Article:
Flow Properties of Polymers
Time-dependent Fluids

Many substances, particularly food, pharmaceutical and personal care products display flow behavior that depends on the shear history. Time-dependent changes in viscosity have also been reported for a number of polymer solutions and melts. Although most polymer melts and solution do not show any measurable time-dependency of viscosity. However, in a few cases, disentanglement of polymer molecules during shear can cause time-dependent effects, particularly when a dynamic physical network (gel) is dynamically formed and broken during stirring.

In most cases, time-dependent changes in viscosity are reversible, but in a few cases, shearing the polymeric material can cause irreversible changes.

It is believed that time-dependent flow behavior is due to the formation of a polymer network which is the result of reversible crosslinks which may be either broken (thixotropy) or formed (anti-thixotropy or negative thixotropy) during stirring. The later case is a rather rare phenomenon. A special case is rheopexy. It describes the gelation (solidification) of (polymeric) systems under gentle agitation (mechanical forces).

The time-dependent flow behavior can best be demonstrated using a cone-and-plate viscometer. The liquid is sheared at a constant velocity gradient (shear rate) for a certain time, for example for a minute at a low shear rate. The shear rate is then gradually increased and the torque measured at different shear rates. After reaching a certain torque, the shear rate is gradually decreased without stopping the measurement. In the case of a time-independent fluid, the two curves will coincide, whereas a hysteresis is evidence for a time-dependent fluid (see figures above).

Two examples of thixotropic liquids are very high molecular weight (MW ≥ 107) poly(methyl methacrylate) and polystyrene in a viscous solvent (η > 1 poise). An example of an anti-thixotropic liquid is polymethacrylic acid (PMA). It shows a 350 fold increase in viscosity when sheared at 10 s-1 for one minute.1 It was concluded that simultaneously occurring hydrophobic and hydrophilic interactions between PMA molecules, that are dynamically formed and broken during shearing, cause anti-thixotropic behavior.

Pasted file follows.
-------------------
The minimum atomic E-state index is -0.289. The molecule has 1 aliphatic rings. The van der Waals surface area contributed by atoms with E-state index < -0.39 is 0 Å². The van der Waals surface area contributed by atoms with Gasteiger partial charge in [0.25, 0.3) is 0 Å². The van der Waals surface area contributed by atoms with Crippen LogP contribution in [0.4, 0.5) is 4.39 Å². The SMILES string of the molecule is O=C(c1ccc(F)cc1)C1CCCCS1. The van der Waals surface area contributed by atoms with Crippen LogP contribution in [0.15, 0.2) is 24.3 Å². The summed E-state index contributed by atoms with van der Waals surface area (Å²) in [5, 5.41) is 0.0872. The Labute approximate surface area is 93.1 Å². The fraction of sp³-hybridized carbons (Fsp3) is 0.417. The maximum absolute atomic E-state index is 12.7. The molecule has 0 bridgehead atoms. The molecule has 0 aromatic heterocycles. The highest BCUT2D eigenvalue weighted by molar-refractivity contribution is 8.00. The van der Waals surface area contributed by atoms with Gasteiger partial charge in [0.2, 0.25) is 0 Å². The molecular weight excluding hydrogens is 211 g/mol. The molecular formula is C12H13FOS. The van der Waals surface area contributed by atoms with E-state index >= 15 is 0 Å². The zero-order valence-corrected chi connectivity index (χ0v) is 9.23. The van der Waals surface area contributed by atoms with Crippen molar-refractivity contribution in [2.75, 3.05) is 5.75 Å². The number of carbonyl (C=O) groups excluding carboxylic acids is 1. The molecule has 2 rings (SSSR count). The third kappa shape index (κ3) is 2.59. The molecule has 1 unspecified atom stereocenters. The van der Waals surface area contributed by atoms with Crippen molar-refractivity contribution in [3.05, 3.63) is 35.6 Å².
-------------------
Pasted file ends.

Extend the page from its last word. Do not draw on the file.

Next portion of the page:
1Seiji Ohoya, Shigeo Hashiya, Kyoji Tsubakiyama, and Togoro Matsuo, Polymer Journal, Vol. 32, No.2, pp 155 (2000)

  • Summary

    Thixotropy

    is the flow-induced decrease in viscosity that has been observed for many polymer solutions.

  • Anti-Thixotropy

    or negative thixotropy is the flow-induced increase in viscosity. It is a comparatively rare phenomenon.

  • Time-dependent flow behavior is the result of reversible crosslinks which may be either broken (thixotropy) or formed (anti-thixotropy) during shearing.

  • Rheological measurements provide important information about the flow and creep properties of polymeric materials. This information might aid in optimizing the processing conditions and the composition of plastics.

  • Rheological measurements are helpful to understand the effect of aging on the viscoelastic properties. They also help to assess the damage caused by heat, oxygen etc. on the structure of the polymers.

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